A data-driven multiscale simulation of organogenesis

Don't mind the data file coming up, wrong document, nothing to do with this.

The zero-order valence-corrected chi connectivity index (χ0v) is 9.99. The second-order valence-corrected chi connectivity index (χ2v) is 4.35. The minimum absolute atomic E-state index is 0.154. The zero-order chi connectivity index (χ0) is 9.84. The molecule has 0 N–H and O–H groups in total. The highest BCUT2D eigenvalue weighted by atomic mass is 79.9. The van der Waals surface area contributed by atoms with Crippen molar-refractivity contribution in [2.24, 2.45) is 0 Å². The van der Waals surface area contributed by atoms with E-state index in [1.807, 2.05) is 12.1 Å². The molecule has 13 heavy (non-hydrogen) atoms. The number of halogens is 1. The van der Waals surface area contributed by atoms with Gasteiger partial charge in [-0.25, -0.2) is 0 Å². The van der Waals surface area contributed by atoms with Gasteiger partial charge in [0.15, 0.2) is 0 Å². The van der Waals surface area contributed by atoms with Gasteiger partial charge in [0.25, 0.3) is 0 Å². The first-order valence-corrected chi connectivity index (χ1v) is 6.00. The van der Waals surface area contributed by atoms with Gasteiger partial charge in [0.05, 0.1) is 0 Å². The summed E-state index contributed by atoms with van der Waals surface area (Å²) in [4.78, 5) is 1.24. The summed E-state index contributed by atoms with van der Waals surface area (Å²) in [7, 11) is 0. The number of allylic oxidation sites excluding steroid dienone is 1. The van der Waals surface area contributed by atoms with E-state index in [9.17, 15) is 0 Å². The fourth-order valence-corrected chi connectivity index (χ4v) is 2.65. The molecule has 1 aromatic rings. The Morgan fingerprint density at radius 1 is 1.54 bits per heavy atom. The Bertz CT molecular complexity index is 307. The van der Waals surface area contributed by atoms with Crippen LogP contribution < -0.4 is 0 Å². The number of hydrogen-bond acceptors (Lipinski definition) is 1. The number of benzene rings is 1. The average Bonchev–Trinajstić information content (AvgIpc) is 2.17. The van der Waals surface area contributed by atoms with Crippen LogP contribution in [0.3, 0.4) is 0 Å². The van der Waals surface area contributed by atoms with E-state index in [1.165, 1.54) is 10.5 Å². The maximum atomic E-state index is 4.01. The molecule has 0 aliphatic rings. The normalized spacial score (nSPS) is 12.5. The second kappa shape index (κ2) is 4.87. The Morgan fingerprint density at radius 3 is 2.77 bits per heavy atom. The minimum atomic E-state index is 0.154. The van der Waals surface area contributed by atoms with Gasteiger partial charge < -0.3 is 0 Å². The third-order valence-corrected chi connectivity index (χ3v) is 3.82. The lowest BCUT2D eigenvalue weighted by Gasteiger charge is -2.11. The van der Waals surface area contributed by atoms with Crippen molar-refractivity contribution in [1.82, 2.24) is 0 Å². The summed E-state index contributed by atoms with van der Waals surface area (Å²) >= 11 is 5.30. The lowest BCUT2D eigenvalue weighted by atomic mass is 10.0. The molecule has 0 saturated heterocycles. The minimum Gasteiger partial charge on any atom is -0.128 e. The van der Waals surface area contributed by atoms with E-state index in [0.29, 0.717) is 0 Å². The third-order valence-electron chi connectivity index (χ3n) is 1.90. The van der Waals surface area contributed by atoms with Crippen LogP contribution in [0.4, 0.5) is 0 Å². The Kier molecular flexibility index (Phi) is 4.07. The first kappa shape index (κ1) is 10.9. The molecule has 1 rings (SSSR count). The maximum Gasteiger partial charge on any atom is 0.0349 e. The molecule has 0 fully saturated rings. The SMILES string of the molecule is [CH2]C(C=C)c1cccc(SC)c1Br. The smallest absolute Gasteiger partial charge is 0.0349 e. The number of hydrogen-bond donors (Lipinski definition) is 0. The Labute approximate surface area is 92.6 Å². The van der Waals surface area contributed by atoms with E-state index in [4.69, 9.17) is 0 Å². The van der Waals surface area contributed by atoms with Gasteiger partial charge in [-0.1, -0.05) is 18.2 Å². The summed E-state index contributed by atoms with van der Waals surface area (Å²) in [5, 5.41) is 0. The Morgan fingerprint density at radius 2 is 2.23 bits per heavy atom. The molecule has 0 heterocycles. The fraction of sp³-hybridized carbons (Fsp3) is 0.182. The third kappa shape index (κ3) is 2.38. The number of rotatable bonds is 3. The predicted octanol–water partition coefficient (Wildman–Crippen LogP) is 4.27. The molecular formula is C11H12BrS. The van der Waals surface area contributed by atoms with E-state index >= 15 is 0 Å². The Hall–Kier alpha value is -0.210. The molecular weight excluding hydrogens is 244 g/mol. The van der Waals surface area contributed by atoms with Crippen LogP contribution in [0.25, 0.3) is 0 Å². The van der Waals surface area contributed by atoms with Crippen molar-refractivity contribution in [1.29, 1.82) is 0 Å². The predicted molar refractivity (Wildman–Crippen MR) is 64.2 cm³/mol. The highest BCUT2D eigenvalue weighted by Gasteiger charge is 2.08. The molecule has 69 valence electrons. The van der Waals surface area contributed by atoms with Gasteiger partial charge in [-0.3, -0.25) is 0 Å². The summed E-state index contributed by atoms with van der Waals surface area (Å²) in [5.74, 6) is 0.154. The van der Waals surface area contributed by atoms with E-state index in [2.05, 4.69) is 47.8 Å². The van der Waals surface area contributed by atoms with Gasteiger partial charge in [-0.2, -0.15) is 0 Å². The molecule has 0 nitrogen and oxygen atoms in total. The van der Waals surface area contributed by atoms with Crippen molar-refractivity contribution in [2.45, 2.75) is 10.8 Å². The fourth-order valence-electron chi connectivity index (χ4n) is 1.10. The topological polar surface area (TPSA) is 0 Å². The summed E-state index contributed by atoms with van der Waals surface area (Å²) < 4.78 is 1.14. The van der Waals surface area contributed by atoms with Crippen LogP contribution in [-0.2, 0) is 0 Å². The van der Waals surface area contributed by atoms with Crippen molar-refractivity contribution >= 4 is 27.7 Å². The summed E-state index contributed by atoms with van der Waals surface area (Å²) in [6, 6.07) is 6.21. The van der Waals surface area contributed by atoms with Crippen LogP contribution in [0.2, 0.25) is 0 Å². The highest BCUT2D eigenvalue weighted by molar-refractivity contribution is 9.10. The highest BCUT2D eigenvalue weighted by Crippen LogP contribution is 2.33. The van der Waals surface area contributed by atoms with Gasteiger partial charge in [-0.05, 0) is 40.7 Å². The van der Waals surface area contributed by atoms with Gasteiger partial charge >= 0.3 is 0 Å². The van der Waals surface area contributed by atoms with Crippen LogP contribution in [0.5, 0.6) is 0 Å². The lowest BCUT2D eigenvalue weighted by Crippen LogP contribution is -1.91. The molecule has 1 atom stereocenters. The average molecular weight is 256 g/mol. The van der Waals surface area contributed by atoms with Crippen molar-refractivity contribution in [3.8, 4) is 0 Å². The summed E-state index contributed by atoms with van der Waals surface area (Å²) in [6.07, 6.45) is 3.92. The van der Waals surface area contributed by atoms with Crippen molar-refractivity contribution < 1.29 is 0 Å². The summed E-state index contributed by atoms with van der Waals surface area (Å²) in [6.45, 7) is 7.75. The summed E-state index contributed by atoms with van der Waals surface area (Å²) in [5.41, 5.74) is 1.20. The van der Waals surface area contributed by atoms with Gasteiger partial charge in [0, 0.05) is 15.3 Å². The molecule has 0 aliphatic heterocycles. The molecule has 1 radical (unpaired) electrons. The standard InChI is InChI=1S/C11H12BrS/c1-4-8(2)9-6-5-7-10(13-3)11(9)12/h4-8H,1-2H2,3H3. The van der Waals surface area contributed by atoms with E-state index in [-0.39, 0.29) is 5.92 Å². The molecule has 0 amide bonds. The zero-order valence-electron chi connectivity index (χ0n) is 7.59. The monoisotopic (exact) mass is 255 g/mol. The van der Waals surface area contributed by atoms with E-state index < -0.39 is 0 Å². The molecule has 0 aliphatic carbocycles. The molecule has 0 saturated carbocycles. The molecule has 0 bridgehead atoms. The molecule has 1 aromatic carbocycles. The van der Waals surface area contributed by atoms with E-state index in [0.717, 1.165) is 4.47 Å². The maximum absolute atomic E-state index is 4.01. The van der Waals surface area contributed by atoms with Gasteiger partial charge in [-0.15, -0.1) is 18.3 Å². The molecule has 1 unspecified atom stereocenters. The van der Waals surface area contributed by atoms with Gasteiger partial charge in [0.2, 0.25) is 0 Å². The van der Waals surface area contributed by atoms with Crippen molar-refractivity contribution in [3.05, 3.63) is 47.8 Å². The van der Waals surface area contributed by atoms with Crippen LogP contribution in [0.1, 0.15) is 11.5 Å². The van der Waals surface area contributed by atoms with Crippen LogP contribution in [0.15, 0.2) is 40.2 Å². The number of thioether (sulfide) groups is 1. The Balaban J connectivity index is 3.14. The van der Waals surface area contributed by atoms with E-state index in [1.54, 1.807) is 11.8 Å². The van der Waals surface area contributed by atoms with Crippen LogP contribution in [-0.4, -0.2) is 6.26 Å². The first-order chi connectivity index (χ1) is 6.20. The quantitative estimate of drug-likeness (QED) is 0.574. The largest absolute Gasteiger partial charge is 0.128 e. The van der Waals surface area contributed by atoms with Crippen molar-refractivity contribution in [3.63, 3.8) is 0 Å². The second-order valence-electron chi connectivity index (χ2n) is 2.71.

Organogensis is the process by which multiple different cell types grow, differentiate and interact with each other (both molecularly and physically) to create large complex structures with integrated functions, such as the heart, brain or limb. Understanding this process has enormous potential impact, both scientifically and medically. The SIMBIONT project represents both a grand technical challenge, and a fundamental scientific question. The grand technical challenge is to build the first ever multi-scale computer model of mammalian organogenesis, specifically limb development. This purpose of the model is to help us address the deep scientific question: How are the complex interactions at multiple scales (genes, molecules, cells and tissues) coordinated so as to build a carefully constructed 3D organ? So far, computer modelling has helped to understand some of the pieces of this puzzle, eg. morphogen gradients, or control of tissue growth. However, putting multiple pieces together into a single multi-scale simulation remains a challenge. We will use the latest state-of-theart quantitative data-generation techniques (including Tomo-Seq and OPTiSPIM), to gather 3D data at multiple levels: gene expression patterns, cell signaling, cellular growth rates, intercalation patterns, and global tissue movements. In parallel we will develop a new multi-scale modeling framework which can integrate this quantitative data, to simulate both the molecular patterning and the mechanical growth of the developing limb bud. Doing so will allow us to ask new systemslevel questions about (i) the molecular control of organ shape, (ii) coordination of patterning and growth, and (iii) the multiscale robustness of the system. We will test the key predictions of the model experimentally (both with mouse mutants, and in vitro perturbations). SIMBIONT will serve as an example for modeling other complex multicellular processes in the future, e.g. tissue engineering and regenerative medicine.